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An interview with Bart Freundlich

An interview with Bart Freundlich

IN HIS OWN WORDS: Bart Freundlich of "The Myth of Fingerprints"

by Allison Joseph

Bart Freundlich is young: 27 young. But even at this age, and directing his first feature,
Bart exudes an industry savvy rarely seen in independent film. Freundlich is the writer/director of “Myth Of
described in the ’97 Sundance Film Festival program as “a deeply resonant drama that
traces the intricate framework of a family
forced to confront hidden truths.” Bearded and affable, with kind eyes,
Bart answered questions at a roundtable discussion during the festival.
There we exchanged a few words on why he doesn’t really look like Ed
Burns, his vision of directing, and the process of building a film
family during production.

“I guess people think I look like Matthew Fox from “Party Of Five”… I
get that a lot. The funniest thing last night was on the stairs at one
of the parties, someone says, ‘there goes Matthew Fox…’ and I just had
to laugh. I also get Edward Burns… which I don’t see at all. When
Brothers” (The Ed Burns-helmed “Brothers McMullen“) came out, I got mistaken for him a lot. We’re different, but I guess if you want to compare, I too worked as a busboy… only at the Royalton in New York City… (laughs)”

“I hope there is something in between the feature and the $40 million!
(laughs) On my film I had a lot of control in terms of the process and
development. If I am going to command a big budget, I want people to
have trust for my skill as a director… I’m not ready to direct a large
movie yet. I liked the atmosphere of “Myth” and the people I worked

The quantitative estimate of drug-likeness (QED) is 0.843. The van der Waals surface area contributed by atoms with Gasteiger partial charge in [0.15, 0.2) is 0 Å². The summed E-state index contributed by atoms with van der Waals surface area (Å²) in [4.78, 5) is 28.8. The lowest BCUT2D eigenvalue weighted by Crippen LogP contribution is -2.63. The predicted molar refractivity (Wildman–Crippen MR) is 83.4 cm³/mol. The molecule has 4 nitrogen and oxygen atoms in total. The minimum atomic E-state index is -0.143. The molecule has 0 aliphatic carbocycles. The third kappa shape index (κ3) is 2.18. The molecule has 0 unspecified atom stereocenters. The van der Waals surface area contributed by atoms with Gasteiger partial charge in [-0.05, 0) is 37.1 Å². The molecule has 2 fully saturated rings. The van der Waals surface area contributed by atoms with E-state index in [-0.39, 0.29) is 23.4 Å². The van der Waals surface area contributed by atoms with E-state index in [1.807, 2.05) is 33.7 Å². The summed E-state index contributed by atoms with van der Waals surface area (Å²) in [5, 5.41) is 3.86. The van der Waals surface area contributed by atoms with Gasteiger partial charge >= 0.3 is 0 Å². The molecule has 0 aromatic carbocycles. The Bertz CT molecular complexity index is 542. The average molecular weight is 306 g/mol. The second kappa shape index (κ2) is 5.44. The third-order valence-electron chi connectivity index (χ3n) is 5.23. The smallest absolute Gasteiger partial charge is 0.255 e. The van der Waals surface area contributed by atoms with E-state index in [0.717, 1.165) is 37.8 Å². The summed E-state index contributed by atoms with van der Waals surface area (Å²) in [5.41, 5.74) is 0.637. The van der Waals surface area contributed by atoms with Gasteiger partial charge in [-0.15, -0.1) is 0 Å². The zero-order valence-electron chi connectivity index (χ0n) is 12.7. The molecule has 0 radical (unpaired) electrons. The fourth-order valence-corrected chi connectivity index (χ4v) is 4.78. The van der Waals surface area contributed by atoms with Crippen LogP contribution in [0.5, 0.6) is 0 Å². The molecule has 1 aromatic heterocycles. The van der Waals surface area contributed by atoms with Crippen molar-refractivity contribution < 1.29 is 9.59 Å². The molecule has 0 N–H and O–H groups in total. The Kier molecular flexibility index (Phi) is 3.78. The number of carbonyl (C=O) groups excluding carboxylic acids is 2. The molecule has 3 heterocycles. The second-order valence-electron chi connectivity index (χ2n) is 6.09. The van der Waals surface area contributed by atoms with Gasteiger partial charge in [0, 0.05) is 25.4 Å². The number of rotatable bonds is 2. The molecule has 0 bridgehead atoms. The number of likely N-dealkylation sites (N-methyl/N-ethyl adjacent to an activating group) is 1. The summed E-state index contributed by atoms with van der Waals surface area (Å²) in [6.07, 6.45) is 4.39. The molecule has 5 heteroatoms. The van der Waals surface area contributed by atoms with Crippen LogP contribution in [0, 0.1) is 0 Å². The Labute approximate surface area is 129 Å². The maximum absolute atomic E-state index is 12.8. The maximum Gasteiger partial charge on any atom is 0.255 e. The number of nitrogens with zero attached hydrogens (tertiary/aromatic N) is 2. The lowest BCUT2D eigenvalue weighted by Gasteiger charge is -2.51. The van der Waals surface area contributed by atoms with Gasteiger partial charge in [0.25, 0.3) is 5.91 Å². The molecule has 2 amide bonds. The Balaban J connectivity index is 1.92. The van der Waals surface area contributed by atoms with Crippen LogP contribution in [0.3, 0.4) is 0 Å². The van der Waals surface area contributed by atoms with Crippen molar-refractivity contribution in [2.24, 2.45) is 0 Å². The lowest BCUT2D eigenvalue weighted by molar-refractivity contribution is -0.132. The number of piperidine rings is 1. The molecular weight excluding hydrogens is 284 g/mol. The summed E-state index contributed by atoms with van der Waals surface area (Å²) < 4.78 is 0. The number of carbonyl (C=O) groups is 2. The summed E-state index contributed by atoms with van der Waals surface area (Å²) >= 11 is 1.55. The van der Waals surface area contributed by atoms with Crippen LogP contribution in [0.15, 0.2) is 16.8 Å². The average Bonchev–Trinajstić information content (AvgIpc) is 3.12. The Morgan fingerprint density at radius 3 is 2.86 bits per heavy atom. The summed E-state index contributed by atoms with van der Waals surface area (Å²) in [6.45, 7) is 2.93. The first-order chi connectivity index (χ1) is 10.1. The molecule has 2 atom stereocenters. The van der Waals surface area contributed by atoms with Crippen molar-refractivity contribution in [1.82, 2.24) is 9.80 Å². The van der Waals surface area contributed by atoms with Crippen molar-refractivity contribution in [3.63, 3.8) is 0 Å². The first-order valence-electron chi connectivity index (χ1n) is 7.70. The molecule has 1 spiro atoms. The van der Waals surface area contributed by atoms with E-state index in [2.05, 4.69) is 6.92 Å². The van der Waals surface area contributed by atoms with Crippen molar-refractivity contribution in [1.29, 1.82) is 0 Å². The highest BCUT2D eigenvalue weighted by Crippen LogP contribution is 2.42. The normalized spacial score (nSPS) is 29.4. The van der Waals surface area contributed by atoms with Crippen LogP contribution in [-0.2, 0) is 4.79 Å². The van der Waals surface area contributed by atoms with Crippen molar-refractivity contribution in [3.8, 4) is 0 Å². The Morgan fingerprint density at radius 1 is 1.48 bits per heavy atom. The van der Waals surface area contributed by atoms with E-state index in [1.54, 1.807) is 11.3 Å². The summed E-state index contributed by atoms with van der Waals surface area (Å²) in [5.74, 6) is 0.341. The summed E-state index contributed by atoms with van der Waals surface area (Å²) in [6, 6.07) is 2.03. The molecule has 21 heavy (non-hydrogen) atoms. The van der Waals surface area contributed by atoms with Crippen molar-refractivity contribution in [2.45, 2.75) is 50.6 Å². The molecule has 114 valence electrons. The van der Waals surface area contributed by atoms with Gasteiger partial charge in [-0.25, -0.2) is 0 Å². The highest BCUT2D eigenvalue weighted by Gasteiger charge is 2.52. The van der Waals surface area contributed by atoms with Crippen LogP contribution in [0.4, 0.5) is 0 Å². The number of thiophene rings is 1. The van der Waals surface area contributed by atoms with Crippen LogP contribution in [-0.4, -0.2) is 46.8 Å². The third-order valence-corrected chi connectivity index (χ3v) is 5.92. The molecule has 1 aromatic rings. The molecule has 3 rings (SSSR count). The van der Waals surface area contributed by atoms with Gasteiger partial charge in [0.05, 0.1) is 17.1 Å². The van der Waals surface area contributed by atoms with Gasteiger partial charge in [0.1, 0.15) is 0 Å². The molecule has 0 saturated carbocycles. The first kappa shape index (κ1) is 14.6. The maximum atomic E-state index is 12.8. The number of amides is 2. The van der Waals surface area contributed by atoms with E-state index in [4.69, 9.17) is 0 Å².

with. Like, a key grip talked to me about the scenes and what he
thought… that might not happen for 40 million. This film was made for
just over 1.5 million, thanks to Sony. If you surround yourself with
talented people, you can do a film for very little money… that’s

“I can’t conceive of what 1.5 million dollars means in the world…. I
had been dealing with the film for a few years, two in the writing, and
I wanted to make a film that I could concentrate on fully… in other
words, I didn’t want to have to have another job while I edited it!
(laughs) The money was for that purpose, plus the people on the
production have salaries… I don’t know how some of these people make
films for, like, $300,000. I am amazed when I see the budgets on some
of them… I really don’t know how many or what kind of favors someone
has to pull to get a film made for so little money. (laughs)
Rudimentary things like film stock cost a lot of money… I don’t
remember how many feet we shot exactly, but I remember them loading it
and telling me they had never shot so many canisters…I do know that
having 60 people up there in Maine for nine weeks, where we shot, must
have cost a lot of money.”

“Noah Wyle is a very, very good actor. Watching him work on “ER”, I
thought of him immediately for this role… it’s a hard role to play. I
gave it to his manager, and a week later we met and became fast
friends… he loved it, and committed even before we had any money.
Julianne Moore is the only actress I know who reads every script she
ever gets, which is exemplary… we sat down and convened on actors we
both liked, and James Legros was one of our favorites in common! We
didn’t get Roy Scheider till the very end… I was sitting there going,
man, who’s going to play the dad… I thought, can my dad do it?!
(laughs). Then we hooked up with Good Machine and Roy was in… I wanted
Blythe Danner from the beginning, and she was a great mom.”

“The experiences [in writing the script] were manifestations of feelings
I have had, like going to someone else’s home for Thanksgiving and
getting along with their family but not my own… (laughs). The sex
scenes were cathartic to write, and I guess I wanted to create something
a little more funny and light than my first short film.”

“What you saw was what I wanted to make. I don’t think I’ll stick with
family themes necessarily in my future projects… Doing “Myth” was
arduous, because I didn’t really know on page 50 how it would turn out.
I would like to make another movie, hopefully not taking ten months to
do it. Truthfully, I didn’t have a venue for this last film when I made
it… Now, thankfully, I have a lot more outlets for my next project.
It makes me excited and inspired to finish it, knowing this.”

“I definitely feel more anxiety about being here at Sundance, and having
more money to make films is less stressful for me… When I started
“Myth”, I couldn’t pitch it to anyone, and here I am now. It’s scary.
It’s good.”

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